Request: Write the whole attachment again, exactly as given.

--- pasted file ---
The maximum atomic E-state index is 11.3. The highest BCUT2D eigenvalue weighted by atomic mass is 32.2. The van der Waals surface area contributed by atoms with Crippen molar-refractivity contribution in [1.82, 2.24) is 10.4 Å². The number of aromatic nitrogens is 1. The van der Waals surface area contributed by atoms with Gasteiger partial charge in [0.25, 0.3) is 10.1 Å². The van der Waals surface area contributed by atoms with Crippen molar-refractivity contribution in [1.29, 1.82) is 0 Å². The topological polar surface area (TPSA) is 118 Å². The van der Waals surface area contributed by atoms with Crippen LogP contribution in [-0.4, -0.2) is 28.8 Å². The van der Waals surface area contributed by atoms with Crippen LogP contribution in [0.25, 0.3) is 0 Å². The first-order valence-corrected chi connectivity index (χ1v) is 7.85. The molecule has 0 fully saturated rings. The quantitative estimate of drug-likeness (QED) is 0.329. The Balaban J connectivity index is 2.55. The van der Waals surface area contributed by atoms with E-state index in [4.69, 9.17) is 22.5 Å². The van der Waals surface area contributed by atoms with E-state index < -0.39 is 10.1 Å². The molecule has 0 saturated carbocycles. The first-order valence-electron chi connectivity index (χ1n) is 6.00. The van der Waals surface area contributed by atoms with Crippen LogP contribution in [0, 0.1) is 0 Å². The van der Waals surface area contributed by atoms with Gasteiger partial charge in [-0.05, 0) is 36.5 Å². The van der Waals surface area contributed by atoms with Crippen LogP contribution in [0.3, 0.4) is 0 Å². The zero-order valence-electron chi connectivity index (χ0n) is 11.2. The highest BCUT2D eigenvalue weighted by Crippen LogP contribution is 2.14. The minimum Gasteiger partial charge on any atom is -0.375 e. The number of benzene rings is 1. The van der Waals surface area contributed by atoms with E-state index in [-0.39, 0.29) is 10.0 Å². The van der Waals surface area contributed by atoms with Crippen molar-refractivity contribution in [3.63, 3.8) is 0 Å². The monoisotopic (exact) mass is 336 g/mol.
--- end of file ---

The maximum atomic E-state index is 11.3. The highest BCUT2D eigenvalue weighted by atomic mass is 32.2. The van der Waals surface area contributed by atoms with Crippen molar-refractivity contribution in [1.82, 2.24) is 10.4 Å². The number of aromatic nitrogens is 1. The van der Waals surface area contributed by atoms with Gasteiger partial charge in [0.25, 0.3) is 10.1 Å². The van der Waals surface area contributed by atoms with Crippen molar-refractivity contribution in [1.29, 1.82) is 0 Å². The topological polar surface area (TPSA) is 118 Å². The van der Waals surface area contributed by atoms with Crippen LogP contribution in [-0.4, -0.2) is 28.8 Å². The van der Waals surface area contributed by atoms with Crippen LogP contribution in [0.25, 0.3) is 0 Å². The first-order valence-corrected chi connectivity index (χ1v) is 7.85. The molecule has 0 fully saturated rings. The quantitative estimate of drug-likeness (QED) is 0.329. The Balaban J connectivity index is 2.55. The van der Waals surface area contributed by atoms with E-state index in [4.69, 9.17) is 22.5 Å². The van der Waals surface area contributed by atoms with E-state index < -0.39 is 10.1 Å². The molecule has 0 saturated carbocycles. The first-order valence-electron chi connectivity index (χ1n) is 6.00. The van der Waals surface area contributed by atoms with Crippen LogP contribution in [0, 0.1) is 0 Å². The van der Waals surface area contributed by atoms with Gasteiger partial charge in [-0.05, 0) is 36.5 Å². The van der Waals surface area contributed by atoms with Crippen LogP contribution in [0.3, 0.4) is 0 Å². The zero-order valence-electron chi connectivity index (χ0n) is 11.2. The highest BCUT2D eigenvalue weighted by Crippen LogP contribution is 2.14. The minimum Gasteiger partial charge on any atom is -0.375 e. The number of benzene rings is 1. The van der Waals surface area contributed by atoms with E-state index in [-0.39, 0.29) is 10.0 Å². The van der Waals surface area contributed by atoms with Crippen molar-refractivity contribution in [3.63, 3.8) is 0 Å². The monoisotopic (exact) mass is 336 g/mol.